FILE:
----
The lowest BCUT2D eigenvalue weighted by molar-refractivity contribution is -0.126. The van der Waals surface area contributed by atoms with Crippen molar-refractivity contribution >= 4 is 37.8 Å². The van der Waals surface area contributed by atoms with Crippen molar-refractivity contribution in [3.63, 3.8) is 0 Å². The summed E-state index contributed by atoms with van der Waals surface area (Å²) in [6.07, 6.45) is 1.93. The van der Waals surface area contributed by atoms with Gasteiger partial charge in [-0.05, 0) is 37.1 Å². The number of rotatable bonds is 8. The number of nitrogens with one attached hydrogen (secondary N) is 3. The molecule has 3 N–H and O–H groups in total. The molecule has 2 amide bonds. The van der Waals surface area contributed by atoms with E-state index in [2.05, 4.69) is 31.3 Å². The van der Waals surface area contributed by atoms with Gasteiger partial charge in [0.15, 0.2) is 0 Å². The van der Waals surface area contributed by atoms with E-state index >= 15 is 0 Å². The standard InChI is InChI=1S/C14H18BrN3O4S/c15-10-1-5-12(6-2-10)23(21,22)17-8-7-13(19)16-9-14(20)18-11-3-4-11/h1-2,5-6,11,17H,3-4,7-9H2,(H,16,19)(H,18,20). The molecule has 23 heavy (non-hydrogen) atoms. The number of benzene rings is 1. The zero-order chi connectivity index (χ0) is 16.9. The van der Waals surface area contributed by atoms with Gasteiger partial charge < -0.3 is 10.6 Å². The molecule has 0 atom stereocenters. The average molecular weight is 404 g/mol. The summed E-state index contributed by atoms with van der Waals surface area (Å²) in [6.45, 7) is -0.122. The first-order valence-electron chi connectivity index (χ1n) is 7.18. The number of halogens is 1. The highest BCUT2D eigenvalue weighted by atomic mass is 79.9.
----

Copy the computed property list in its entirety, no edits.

The lowest BCUT2D eigenvalue weighted by molar-refractivity contribution is -0.126. The van der Waals surface area contributed by atoms with Crippen molar-refractivity contribution >= 4 is 37.8 Å². The van der Waals surface area contributed by atoms with Crippen molar-refractivity contribution in [3.63, 3.8) is 0 Å². The summed E-state index contributed by atoms with van der Waals surface area (Å²) in [6.07, 6.45) is 1.93. The van der Waals surface area contributed by atoms with Gasteiger partial charge in [-0.05, 0) is 37.1 Å². The number of rotatable bonds is 8. The number of nitrogens with one attached hydrogen (secondary N) is 3. The molecule has 3 N–H and O–H groups in total. The molecule has 2 amide bonds. The van der Waals surface area contributed by atoms with E-state index in [2.05, 4.69) is 31.3 Å². The van der Waals surface area contributed by atoms with Gasteiger partial charge in [0.15, 0.2) is 0 Å². The van der Waals surface area contributed by atoms with E-state index >= 15 is 0 Å². The standard InChI is InChI=1S/C14H18BrN3O4S/c15-10-1-5-12(6-2-10)23(21,22)17-8-7-13(19)16-9-14(20)18-11-3-4-11/h1-2,5-6,11,17H,3-4,7-9H2,(H,16,19)(H,18,20). The molecule has 23 heavy (non-hydrogen) atoms. The number of benzene rings is 1. The zero-order chi connectivity index (χ0) is 16.9. The van der Waals surface area contributed by atoms with Gasteiger partial charge < -0.3 is 10.6 Å². The molecule has 0 atom stereocenters. The average molecular weight is 404 g/mol. The summed E-state index contributed by atoms with van der Waals surface area (Å²) in [6.45, 7) is -0.122. The first-order valence-electron chi connectivity index (χ1n) is 7.18. The number of halogens is 1. The highest BCUT2D eigenvalue weighted by atomic mass is 79.9.